Cry Wolf, l to r: David Farmer, Pars Evrenos, Gary Farmer, Tom Farmer. Guernsey, 1999
Cry Wolf had their beginnings in 1997, when guitarist Gary Farmer teamed up with his brothers Tom and David (on bass and drums respectively) and Alan Johnson on guitar.

It was David who came up with the band's moniker, with other alternatives being Red Ten and Big Sky, and their original logo was a howling wolf in profile with tears running from its eyes.

It was initially something of a battle to find venues to play (mostly due to the steady reduction in the number of pubs willing to shell out for a music licence). Thankfully some publicans were willing to give them a chance, most notably The Six Bells in Brentford.

It was when Alan Johnson left them in the lurch at short notice that Tom gave guitarist Pars Evrenos a call, and he soon joined the band permanently, working with Cry Wolf right through until the end of 2016.

In 1995, prior to the formation of Cry Wolf, Gary, Tom and David had worked with guitarist and fellow Brummie Steve Turner on the Blackfoot Sue album which was originally released as Talk Radio. When re-released in 1998 as Red On Blue, the band went on the road to promote it, cumulating in a gig at the London Astoria. When Gary was unexpectedly indisposed, Pars took to the stage after only a single rehearsal, and, as he said, "There were no deaths".
Once again, though, things didn't quite go as planned. Just prior to the gig, while the band were mellowing in a pub not all that far from the venue, a nail bomb was detonated in a pub a mere two blocks away. As Pars related, "I'd never seen so many blue and whites..." With the area swarming with police in the aftermath of the explosion, no-one could get out of, or more importantly, into the West End, resulting in a disappointingly poor turn-out for the gig. Philosophical about it now, Tom recalled how marvelous it had been to be able to play the Red On Blue tracks in such a large venue with that big a sound system, making songs like Small Town sound truly magnificent. Sadly, there are no known recordings made of this historic gig.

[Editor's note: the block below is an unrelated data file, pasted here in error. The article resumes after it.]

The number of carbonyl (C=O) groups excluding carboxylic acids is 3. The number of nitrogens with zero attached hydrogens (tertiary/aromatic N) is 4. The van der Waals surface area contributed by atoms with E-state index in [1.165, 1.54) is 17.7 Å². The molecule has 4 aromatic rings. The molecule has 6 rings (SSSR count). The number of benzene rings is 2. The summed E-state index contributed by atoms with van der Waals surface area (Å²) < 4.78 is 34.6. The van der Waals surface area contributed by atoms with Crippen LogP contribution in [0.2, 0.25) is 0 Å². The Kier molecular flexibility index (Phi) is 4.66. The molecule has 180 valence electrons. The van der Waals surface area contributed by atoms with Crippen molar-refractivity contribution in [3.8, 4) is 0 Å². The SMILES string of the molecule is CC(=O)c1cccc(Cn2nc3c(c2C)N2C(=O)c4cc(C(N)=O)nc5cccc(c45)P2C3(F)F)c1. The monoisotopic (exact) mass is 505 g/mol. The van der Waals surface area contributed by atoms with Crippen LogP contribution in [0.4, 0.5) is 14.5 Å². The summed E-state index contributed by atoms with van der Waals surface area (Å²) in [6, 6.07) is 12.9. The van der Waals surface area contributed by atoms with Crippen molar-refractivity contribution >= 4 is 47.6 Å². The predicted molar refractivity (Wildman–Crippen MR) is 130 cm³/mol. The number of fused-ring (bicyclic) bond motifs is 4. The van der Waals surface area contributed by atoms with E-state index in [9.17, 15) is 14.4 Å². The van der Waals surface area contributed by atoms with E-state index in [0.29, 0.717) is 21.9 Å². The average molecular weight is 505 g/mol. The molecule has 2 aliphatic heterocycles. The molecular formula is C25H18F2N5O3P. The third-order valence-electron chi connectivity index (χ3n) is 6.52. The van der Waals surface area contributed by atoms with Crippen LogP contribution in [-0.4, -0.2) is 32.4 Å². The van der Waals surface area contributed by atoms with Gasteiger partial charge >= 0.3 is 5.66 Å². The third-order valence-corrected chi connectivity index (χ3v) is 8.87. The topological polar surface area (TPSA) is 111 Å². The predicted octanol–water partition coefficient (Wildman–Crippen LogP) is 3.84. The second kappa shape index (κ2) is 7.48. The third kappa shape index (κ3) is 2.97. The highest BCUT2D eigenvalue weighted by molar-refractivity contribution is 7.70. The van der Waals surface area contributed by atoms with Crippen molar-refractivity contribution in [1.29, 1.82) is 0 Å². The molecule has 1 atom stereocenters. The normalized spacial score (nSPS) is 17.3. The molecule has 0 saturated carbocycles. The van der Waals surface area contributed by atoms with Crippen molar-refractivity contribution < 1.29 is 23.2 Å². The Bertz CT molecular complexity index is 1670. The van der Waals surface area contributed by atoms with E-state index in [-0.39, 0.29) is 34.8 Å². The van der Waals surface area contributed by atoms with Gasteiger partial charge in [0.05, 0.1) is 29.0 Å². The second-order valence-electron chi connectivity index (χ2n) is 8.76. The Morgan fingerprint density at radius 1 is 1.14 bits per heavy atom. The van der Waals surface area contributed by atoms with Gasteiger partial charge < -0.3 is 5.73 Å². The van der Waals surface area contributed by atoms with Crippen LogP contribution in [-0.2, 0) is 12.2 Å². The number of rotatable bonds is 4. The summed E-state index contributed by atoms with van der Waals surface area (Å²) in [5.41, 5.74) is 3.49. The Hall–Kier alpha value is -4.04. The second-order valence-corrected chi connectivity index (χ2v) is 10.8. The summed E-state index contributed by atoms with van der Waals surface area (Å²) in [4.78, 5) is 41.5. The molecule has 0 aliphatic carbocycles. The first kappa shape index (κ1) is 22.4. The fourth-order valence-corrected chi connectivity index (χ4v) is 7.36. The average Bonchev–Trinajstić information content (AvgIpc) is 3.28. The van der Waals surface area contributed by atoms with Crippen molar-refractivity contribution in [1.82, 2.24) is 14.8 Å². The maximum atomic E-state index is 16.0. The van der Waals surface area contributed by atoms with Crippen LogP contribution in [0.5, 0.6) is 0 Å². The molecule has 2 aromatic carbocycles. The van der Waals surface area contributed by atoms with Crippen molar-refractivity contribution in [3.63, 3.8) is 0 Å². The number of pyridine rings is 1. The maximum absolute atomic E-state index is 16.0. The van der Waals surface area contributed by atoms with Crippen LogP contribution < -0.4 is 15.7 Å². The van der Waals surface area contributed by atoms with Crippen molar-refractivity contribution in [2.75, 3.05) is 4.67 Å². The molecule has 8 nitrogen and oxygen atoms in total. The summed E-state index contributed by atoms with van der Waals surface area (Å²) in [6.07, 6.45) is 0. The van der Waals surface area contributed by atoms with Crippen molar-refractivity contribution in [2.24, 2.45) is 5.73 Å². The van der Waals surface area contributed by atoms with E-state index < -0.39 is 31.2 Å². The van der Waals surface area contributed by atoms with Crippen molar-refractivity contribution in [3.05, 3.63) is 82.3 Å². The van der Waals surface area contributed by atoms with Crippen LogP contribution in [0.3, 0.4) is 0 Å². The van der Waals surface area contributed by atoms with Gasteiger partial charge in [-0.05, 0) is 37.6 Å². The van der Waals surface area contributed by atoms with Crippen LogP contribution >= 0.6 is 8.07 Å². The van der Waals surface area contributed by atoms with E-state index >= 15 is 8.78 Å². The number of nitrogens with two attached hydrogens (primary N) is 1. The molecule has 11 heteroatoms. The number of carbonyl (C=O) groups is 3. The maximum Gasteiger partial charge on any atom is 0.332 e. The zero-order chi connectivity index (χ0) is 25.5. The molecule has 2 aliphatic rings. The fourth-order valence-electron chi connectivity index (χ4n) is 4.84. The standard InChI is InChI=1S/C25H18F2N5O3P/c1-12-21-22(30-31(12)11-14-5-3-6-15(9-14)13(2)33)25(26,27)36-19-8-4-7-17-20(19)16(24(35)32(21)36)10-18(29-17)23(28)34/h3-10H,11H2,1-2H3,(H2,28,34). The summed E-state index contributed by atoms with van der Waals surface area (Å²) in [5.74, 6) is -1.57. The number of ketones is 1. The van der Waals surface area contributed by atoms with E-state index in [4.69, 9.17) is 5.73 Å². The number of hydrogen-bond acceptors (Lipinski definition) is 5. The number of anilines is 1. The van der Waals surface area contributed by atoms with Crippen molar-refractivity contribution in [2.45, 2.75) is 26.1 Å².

That was the last public performance as Blackfoot Sue, leaving the band to concentrate on gigging as Cry Wolf, playing mostly in and around greater London and the home counties, and sometimes travelling further afield.
On one such occasion in 1998, booked to play at a May Day holiday gig in Lincolnshire, things took an unexpected turn, this time unfortunately due to the vagarities of the British weather. It turned out so sunny and warm that most people, including those who'd already paid for their tickets up front, thought, "Sod it!" and headed for the coast instead!

The promoter, embarassed by the small turn-out, decided to make it up to the band by providing them with a far more lucrative gig. He set up a trip to the Channel Islands for the 1999 August bank holiday, and made sure absolutely everything was organised before contacting Gary, including the venue, the backline, and even the ferry trip over.

That gig was specifically for The Islanders Motorcycle Club, and was such a roaring success that it was repeated in 2000, the year the bikie gang officially became absorbed into the Bandidos. In fact, Cry Wolf played the gig on the historic night on which the gang gave up their old name and walked out of the venue with their new gang's name emblazoned across their backs.

Cry Wolf are still going strong! 2017 finds guitar maestro Gary Roberts stepping into Pars' shoes. Check out the latest gig list for dates and venues.
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